At the end of the Rwandan political upheaval just over a decade ago, more than one million people had been massacred. It was a classic case of genocide in recent history reminiscent of the extermination of an estimated six million Jews by Hitler’s NAZI during World War II. But history is cyclical and underscores the continuously ignored lesson that every contrived violence in man’s history has advanced the economic and political profit of only a few self-seeking men.
The ordinary Rwandans that survived the machetes and the thundering guns have returned to their ordinary lives, far from the ‘pomp, glory and conceit’ of power for which their children and parents were murdered in the ‘righteous’ cause of addressing tribal grievances.
“Nigeria’s sluggish walk to nation-state from a forceful amalgamation of clans and ethnic kingdoms has been marked by the even narrower pursuit of its few self-seeking, so-called political leadership, often priding themselves as ethnic champions at their homestead and seeking to also be regarded as national figures in Abuja.”
Often, the struggle for access to state resources among the influential political or economic class is confounded by the varying degrees of religious, racial or tribal differences in the specific territory. When the struggles spill into the streets as bloody warfare among the ordinary people, they are coloured as religious, tribal or racial violence, leaving the real causes untouched because it could undermine the short and long term interests of the influential class who ignited the chaos.
But history, including contemporary history, is also replete with inspiring stories of how the influential class, with a deep sense of vision and responsibility has been able to provide great leadership to carry an otherwise subdued community to look beyond its primordial interest into a greater cause that defines the human person irrespective of colour or creed. Apartheid crashed into the dustbin of history in South Africa because a few inspiring leaders refused to be denigrated by the base desires that negates the greater good of the larger community.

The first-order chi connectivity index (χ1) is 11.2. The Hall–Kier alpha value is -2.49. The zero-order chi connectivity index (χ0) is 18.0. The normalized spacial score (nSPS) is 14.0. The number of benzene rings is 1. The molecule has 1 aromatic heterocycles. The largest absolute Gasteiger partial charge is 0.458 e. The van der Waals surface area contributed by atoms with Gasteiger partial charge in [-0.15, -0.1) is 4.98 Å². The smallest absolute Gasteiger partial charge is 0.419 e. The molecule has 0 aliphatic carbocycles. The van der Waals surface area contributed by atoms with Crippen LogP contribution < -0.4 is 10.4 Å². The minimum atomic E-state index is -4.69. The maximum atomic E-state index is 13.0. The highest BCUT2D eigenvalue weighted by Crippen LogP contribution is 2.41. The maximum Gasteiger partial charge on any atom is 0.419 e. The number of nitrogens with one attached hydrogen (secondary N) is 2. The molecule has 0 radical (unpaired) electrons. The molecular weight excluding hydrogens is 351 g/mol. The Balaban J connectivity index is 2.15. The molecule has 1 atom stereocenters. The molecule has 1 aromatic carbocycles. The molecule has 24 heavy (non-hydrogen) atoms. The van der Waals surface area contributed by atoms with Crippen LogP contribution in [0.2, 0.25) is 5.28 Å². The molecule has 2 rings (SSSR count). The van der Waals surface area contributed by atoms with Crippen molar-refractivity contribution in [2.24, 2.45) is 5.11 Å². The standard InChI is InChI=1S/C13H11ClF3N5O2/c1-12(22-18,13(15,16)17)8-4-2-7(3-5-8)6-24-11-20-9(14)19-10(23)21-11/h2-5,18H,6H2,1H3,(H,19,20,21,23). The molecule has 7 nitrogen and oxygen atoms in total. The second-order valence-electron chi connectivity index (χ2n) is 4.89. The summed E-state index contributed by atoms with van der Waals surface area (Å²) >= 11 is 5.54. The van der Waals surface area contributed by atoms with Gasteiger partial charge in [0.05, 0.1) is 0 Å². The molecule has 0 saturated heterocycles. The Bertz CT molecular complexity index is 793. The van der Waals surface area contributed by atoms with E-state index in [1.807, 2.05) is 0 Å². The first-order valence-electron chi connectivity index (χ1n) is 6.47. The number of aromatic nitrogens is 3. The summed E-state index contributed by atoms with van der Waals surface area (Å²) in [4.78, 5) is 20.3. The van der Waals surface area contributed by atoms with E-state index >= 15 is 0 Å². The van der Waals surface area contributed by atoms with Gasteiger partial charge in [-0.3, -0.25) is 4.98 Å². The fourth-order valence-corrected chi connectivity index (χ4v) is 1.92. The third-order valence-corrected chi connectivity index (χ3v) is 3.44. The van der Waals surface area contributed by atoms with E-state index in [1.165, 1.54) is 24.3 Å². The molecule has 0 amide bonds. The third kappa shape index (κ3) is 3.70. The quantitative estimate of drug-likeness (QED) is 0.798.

The civil rights leaders in the United States offer a living proof of what visionary leadership can do to address not just racial discrimination but principles and social behaviors that reject the equality of all humans and their rights to peace, opportunity and prosperity. Mahatma Gandhi led a crop of leaders that shaped India’s thinking beyond sectional interest for the greater good of a country under imperial siege.
Thus, history has proven that influential men do at some times rise to promote the common good of the greater community over their own narrower interest. Unfortunately, Nigeria’s sluggish walk to nation-state from a forceful amalgamation of clans and ethnic kingdoms has been marked by the even narrower pursuit of its few self-seeking, so-called political leadership, often priding themselves as ethnic champions at their homestead and seeking to also be regarded as national figures in Abuja.